The list is not tremendously long, but it's rich in names of candy makers, confectioners and bakers, who still produce traditional Mexican candies as well as European candies, dating back to that period between the declaration of independence from Spain and their civil war, when Mexico received so much influence from Continental Europe.

Some of these candies, confections and pastries that may be listed you have never heard of, and some will be recognised as relatives of European candies and pastries such as Cannoli, and Marzipan as well as the Mexican equivalent of the Croissant (I have written about that before).

I need time to go through the list, and sift through the items, as it is a bit of work...

Some names of confectioners who may still be open today (I recognise a few of those already as definitely being extant as far as the mid 1980's when I was living there).  Some of them are definitely major brands to be found in supermarket chain stores (e.g. Usher, Lady Baltimore -note the English names), while others may not make it to the list if they prove to be too "isolated" or just simple "mom and pop" shops - it's a judgement call, sort of like with Cafe Du Monde in New Orleans).

La Gran Fama (1882 City of Puebla) http://www.lagranfama.com/
La Concha, La Norma, El Vapor, La Cubana, La Flor de Tabasco, La Cibelina, Lady Baltimore, (from late century in Mexico City).  
Minerva (Late Century, City of Durango)
El Néctar, Las Delicias, La Marina y La Gran Fábrica Yucateca de Chocolates. (State of Yucatán circa 1894)
Mimí, Usher (maker of mints, similar to Altoids - still extant, 1902, Central Mexico)


~~~
EDIT:

News and Errata March 25:  It's turning out many of these names in the list I gave above are no longer extant and some have date errors.  Mimi is not a Victorian Era company, but a brand that Usher used to sell milk-based candies in the 1920's.  Besides Usher (clearly extant and widely available -see entry below), it's looking like the only other viable brand is La Gran Fama and I'm still trying to determine how wide-spread their products are...
« Last Edit: March 27, 2013, 07:08:43 pm by J. Wilhelm » Logged
RJBowman
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« Reply #584 on: March 24, 2013, 03:51:05 pm »

Here, on a website that sells candy, is a history of early American candy brands:
http://www.candyfavorites.com/shop/history-american-candy.php
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« Reply #585 on: March 24, 2013, 06:23:19 pm »

Here, on a website that sells candy, is a history of early American candy brands:
http://www.candyfavorites.com/shop/history-american-candy.php


Much obliged Mr. Bowman.  Another treasure trove of names.

More brands will be added to the American list. I have already included Hershey's, Tootsie Rolls and Wrigley's but I have not have included Doscher’s Candies, Thompson Chocolate,  Piedmont (Red Bird Peppermint puffs) and Richardson Pastel Mints.  I also think Whitman's Chocolate (1842) is missing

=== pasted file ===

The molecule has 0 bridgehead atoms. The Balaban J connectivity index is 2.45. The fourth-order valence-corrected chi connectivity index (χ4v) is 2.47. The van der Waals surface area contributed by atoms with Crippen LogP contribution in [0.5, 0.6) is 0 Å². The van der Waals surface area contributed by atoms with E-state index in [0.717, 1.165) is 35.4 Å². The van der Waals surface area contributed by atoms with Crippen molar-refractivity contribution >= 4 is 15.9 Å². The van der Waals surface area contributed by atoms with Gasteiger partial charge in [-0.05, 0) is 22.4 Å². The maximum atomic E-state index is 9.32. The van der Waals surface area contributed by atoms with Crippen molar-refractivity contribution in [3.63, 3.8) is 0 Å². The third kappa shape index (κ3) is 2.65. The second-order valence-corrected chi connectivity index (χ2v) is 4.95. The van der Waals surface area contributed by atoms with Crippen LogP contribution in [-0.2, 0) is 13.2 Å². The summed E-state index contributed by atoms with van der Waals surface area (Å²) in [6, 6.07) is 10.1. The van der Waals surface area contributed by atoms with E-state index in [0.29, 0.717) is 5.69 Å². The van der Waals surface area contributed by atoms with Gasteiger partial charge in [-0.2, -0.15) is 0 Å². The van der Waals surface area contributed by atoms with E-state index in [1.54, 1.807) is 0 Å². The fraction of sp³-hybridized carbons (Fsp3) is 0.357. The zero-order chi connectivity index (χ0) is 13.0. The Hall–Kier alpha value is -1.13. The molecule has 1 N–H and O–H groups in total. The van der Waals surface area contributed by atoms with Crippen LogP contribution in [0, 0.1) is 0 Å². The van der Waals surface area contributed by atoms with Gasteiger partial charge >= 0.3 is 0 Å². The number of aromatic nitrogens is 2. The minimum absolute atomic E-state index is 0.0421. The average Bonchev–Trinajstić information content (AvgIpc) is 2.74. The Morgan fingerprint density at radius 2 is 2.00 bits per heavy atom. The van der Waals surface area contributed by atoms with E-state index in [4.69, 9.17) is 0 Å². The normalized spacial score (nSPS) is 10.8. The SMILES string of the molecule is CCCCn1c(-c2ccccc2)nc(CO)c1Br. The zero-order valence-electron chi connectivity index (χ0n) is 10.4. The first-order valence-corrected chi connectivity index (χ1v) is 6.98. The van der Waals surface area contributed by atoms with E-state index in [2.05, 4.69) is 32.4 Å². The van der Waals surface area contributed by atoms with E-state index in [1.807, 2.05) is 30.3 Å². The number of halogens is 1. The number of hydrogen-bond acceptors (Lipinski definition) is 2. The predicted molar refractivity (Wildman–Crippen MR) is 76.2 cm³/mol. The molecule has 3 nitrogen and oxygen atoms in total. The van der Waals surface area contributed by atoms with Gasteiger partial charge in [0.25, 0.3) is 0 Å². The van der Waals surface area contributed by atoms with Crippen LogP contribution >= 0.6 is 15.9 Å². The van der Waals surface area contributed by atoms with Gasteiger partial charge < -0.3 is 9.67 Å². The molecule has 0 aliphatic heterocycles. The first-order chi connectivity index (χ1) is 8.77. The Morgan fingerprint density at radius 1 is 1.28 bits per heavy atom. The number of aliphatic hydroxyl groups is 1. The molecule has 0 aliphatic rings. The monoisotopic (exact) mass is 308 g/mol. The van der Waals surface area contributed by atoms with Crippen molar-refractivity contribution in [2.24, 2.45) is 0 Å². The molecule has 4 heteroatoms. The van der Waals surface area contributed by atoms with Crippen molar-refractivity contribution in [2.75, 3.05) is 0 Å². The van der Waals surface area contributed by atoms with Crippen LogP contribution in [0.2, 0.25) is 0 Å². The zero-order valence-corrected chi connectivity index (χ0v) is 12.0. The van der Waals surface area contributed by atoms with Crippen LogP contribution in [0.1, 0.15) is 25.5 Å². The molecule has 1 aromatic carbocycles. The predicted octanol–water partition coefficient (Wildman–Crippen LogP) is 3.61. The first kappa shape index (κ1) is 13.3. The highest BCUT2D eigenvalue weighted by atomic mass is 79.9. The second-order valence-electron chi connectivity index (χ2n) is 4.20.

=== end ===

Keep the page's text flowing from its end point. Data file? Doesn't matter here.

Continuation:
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« Reply #586 on: March 26, 2013, 08:08:36 am »

A very interesting discussion on antique soda bottles just came up per chance, and though it's be interesting to reproduce the discussion here, so I'll just cut and paste:

Minor gah all things considered:

Couldn't find my corkscrew, popped the cork INTO the bottle of wine (it's only a $20 bottle, nothing really fancy-local brand, Blackberry Wine-very nice, actually), and as there's no real way to REcork the bottle, well...  You do the math.

Now, why is that a gah?

Suffice to say that it's 1:07 in the AMs here, I get up in five and a quarter hours, and I work tomorrow.

I'm going to level, and them what's played D&D with me can attest to it-I can hold liquor quite well.  Two Quarts EASY before I'm feeling buzzed, but still, it's always a shame to crush a bottle without savoring it, know what I mean?  That's what cheap 80 proof is for.  $20 Dessert Wine is for enjoying.


Reminds me of what my grandfather used to say about his childhood experience with soda bottles. He was born (he's still alive) in 1922.  In the 1920's in Mexico City, you could still find older technology mixed in with the new; Ford Model T cars and every now again some horse drawn carriages (like for stores, businesses - mortuaries -yes!!! mortuary carriages!!) Anyway, the bottle cap was already in use, but not all bottlers had it.  He still remembers seeing glass bottles which were made with a glass marble as a cap of sorts.  The marble was inside the bottle and the gas pressure would keep it in place!  You would have to press the dirty marble into the soda (losing half of the soda, now all over your face and clothes), in order to drink!

*snip*
Codswallop I say!


*snip*
[Expletive] man, nowadays, people pay high dollar for that kind of [mild expletive], cause it's a "Novelty" or somesuch sillybuggers as that.

Hell, I dropped like $2 on it myself for an 8oz soda, because I thought "Hey, it's a soda NOT being sold in a gas station!  It's GOT to be good!" yeah, I was totally wrong.  Tasted like fizzy sugar water.

But the concept was there-a marble you press in with some sort of little "Included" cap, and you have to hold the bottle a certain way to drink it, or the damn marble blocks the flow of the overpriced sugar water.